We haven’t raised any money through crowdfunding yet. So I think it is about something we might look at the future. We did early on, when I was developing the shirts. We did on Kickstarter, but it didn’t run particularly well. I think I spent so much time focusing on the product I didn’t have enough time in terms of Kickstarter. I think any Crowdfunding is about momentum, it is about creating the right environment. You have to have a fast run-rate, on top of the page attracting the casual browser and its virtual circle. You need to price and structure your offers so that is an incentive for the people to buy. You need to mobilise your own networks, through marketing in advance, approaching a campaign so that you attract as much attention as possible. Having realised our mistakes, we just funded in other ways.
Which alternative sources of funding did you seek?
The business was funded by my savings, up until very recently we raised a little bit of capital from private investors, and that is very important because it helps us to grow the business and expand the range we are offering, and the places we are offering.
Through the launch of your business, you introduced a new product, high-performance merino wool. What is so special about merino wool?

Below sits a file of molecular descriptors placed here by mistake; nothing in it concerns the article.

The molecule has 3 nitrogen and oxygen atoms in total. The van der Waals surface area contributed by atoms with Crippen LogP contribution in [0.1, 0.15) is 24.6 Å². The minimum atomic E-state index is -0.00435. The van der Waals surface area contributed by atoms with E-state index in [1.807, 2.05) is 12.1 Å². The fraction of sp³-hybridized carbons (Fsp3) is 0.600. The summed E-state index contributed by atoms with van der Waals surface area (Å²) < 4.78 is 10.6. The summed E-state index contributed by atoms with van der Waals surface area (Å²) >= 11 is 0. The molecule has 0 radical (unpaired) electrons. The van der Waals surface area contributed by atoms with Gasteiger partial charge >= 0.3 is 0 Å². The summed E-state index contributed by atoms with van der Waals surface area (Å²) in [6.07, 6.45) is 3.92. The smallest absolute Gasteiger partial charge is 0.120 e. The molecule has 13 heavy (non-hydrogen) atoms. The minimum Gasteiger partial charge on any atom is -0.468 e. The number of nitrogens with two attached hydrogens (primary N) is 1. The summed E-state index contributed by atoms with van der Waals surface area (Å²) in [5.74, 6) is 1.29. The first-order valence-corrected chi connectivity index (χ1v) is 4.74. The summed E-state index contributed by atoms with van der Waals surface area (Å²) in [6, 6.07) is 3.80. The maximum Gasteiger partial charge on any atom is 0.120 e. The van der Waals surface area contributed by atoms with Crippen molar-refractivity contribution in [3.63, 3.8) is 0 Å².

Merino wool for a start is a natural product. It is fully breathable so unlike the synthetic products, plastic and polyester, which are polyamide solid plastic fibres. They are natural fibres [merino products] that allow moisture to be absorbed, they keep you comfortable and if strenuous activity, hot and sweaty, merino keeps you comfortable and it dries quickly. It regulates temperature, and it is naturally antibacterial, that means you can wear it more than once. They are also anti-wrinkle, the fibres spring and bounce back to its shape, what it means it is a shirt you can wear and it stays crease-free. In most cases you can put it on the hanger and next thing you can wear it again. There is no need to iron it so from the convenience, and both from the comfort and convenience point of view, there is nothing else like Merino wall. Normal shirt soaked in chemical bath contains formaldehyde to make fabric stiffer so it does not crease. However we get anti-wrinkle all natural which comes from fabric itself. It’s just this natural performance.The Hardvark Merino Shirt is the result of almost two years of testing and development, working with the world’s finest fabric mills and some of Verbier’s best riders, to create the ultimate shirt. Jody teamed up with rising sportswear designer, Alasdair Leighton-Crawford, a former Savile Row tailor and professional athlete, to develop a button down shirt that blends high style with high performance.